Guillermo del Toro, director of the forthcoming sci-fi picture “Pacific Rim,” had a very specific set of parameters for the movie’s visuals.
For starters, the filmmaker, whose directing credits include “Pan’s Labyrinth” and “Hellboy,” knew what he didn’t want the movie to resemble.
“I didn’t want the movie to look or feel like an action movie of the summer … basically looking like a car commercial or a recruitment video for the Army,” said del Toro, speaking at an event for reporters in Hollywood on Tuesday morning hosted by “Pacific Rim” producer Legendary Entertainment.
Though the director didn’t refer to specific titles, a handful of summer pictures that center on the military or the automotive world have fared well at the box office.
Universal Pictures’ “Fast & Furious 6,” which focuses on a group of street racers who try to take down a mercenary organization, has grossed $221 million domestically and $417 million abroad. Paramount Pictures’ “G.I. Joe: Retaliation,” which centers on an elite military force that grapples with a terrorist group, has taken in $122 million in the U.S. and Canada and $247 million internationally.
“Pacific Rim,” which will be released by Warner Bros. July 12, stars Charlie Hunnam, Idris Elba and Rinko Kikuchi. It centers on a fight between giant robots squaring off against monsters that invade Earth.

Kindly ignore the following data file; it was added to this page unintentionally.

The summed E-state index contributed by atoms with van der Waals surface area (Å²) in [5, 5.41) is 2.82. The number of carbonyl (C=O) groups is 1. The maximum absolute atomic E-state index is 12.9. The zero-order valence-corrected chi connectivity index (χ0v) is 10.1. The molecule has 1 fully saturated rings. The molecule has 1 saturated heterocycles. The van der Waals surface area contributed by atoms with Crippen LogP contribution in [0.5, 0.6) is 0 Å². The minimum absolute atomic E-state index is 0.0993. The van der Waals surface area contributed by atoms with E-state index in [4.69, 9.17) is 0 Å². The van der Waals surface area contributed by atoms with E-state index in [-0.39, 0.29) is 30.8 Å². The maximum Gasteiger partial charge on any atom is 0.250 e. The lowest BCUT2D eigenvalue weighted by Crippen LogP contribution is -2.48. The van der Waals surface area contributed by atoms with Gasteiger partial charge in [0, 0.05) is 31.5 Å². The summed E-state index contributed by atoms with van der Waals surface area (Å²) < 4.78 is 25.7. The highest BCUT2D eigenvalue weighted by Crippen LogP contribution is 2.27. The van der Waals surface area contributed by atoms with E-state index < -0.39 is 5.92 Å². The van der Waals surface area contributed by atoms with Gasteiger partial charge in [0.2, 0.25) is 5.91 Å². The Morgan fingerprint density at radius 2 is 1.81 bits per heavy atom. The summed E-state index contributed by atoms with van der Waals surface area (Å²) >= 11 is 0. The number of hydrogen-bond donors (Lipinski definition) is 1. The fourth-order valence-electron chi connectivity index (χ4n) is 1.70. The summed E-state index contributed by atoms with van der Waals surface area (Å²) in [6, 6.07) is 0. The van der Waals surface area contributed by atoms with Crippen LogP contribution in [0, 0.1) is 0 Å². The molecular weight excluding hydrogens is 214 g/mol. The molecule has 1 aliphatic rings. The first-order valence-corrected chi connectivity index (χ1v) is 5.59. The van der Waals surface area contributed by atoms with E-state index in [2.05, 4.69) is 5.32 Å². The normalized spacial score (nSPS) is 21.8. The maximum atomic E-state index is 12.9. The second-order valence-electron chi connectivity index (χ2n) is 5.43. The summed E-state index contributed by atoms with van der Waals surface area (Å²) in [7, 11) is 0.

Del Toro said he wanted to make a movie that differentiated itself visually from other summer fare.
“I wanted the movie to be visually very crazy. I use the term ‘operatic’ all the time,” he said.
The director also said that he wanted to make an “escapist movie,” and one that centered on a menace that posed a threat to all of mankind, and not just Americans or any single group.
In “Pacific Rim” footage screened at the Tuesday event, two giants — one a sleek metal robot controlled by humans, the other a hulking monster — square off in a city, smashing through buildings and bridges.
Del Toro said that he has already considered the possibility of a sequel to the movie, and has begun discussions with the “Pacific Rim” creative team on the matter.
“We are talking about the ideas for it,” he said. “We are writing an outline that goes a very different route than the first one,” he said.
Legendary Chief Executive Thomas Tull cautioned that a “Pacific Rim” sequel would be dependent on the performance of the first film. “We had a blast doing this ... but ultimately we will see how it does,” he said.
Tull also said at the Tuesday event that his company could agree to a new production deal in the next 60 days — perhaps staying with current partner Warner Bros. or cutting a deal with another studio.
Since 2005, Legendary has had a distribution and co-production deal with Burbank-based Warner Bros. The agreement expires at the end of the year, Tull said.
Other forthcoming Legendary projects previewed or discussed at the event included a “Godzilla” reboot, the sequel “300: Rise of an Empire” and an untitled Michael Mann project set in the world of cyberterrorism.